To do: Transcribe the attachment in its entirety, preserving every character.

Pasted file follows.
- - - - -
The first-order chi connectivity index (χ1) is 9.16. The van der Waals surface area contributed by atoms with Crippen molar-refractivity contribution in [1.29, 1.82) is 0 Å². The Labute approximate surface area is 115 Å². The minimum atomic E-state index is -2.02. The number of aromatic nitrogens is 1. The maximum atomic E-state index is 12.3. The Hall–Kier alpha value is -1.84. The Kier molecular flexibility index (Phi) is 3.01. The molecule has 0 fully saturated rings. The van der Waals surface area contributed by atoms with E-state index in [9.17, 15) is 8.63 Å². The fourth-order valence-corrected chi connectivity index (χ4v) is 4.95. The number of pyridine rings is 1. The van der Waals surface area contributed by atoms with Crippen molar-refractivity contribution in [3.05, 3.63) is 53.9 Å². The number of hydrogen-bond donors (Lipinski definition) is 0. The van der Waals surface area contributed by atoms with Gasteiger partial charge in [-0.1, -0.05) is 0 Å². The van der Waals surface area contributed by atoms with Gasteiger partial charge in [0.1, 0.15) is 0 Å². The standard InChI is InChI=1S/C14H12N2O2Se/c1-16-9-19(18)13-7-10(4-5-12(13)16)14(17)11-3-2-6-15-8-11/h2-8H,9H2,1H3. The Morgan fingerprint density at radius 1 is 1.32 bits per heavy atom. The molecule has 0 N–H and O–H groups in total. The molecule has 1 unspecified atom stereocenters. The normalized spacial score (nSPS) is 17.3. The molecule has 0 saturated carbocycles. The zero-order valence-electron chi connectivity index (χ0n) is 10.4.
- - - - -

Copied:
The first-order chi connectivity index (χ1) is 9.16. The van der Waals surface area contributed by atoms with Crippen molar-refractivity contribution in [1.29, 1.82) is 0 Å². The Labute approximate surface area is 115 Å². The minimum atomic E-state index is -2.02. The number of aromatic nitrogens is 1. The maximum atomic E-state index is 12.3. The Hall–Kier alpha value is -1.84. The Kier molecular flexibility index (Phi) is 3.01. The molecule has 0 fully saturated rings. The van der Waals surface area contributed by atoms with E-state index in [9.17, 15) is 8.63 Å². The fourth-order valence-corrected chi connectivity index (χ4v) is 4.95. The number of pyridine rings is 1. The van der Waals surface area contributed by atoms with Crippen molar-refractivity contribution in [3.05, 3.63) is 53.9 Å². The number of hydrogen-bond donors (Lipinski definition) is 0. The van der Waals surface area contributed by atoms with Gasteiger partial charge in [-0.1, -0.05) is 0 Å². The van der Waals surface area contributed by atoms with Gasteiger partial charge in [0.1, 0.15) is 0 Å². The standard InChI is InChI=1S/C14H12N2O2Se/c1-16-9-19(18)13-7-10(4-5-12(13)16)14(17)11-3-2-6-15-8-11/h2-8H,9H2,1H3. The Morgan fingerprint density at radius 1 is 1.32 bits per heavy atom. The molecule has 0 N–H and O–H groups in total. The molecule has 1 unspecified atom stereocenters. The normalized spacial score (nSPS) is 17.3. The molecule has 0 saturated carbocycles. The zero-order valence-electron chi connectivity index (χ0n) is 10.4.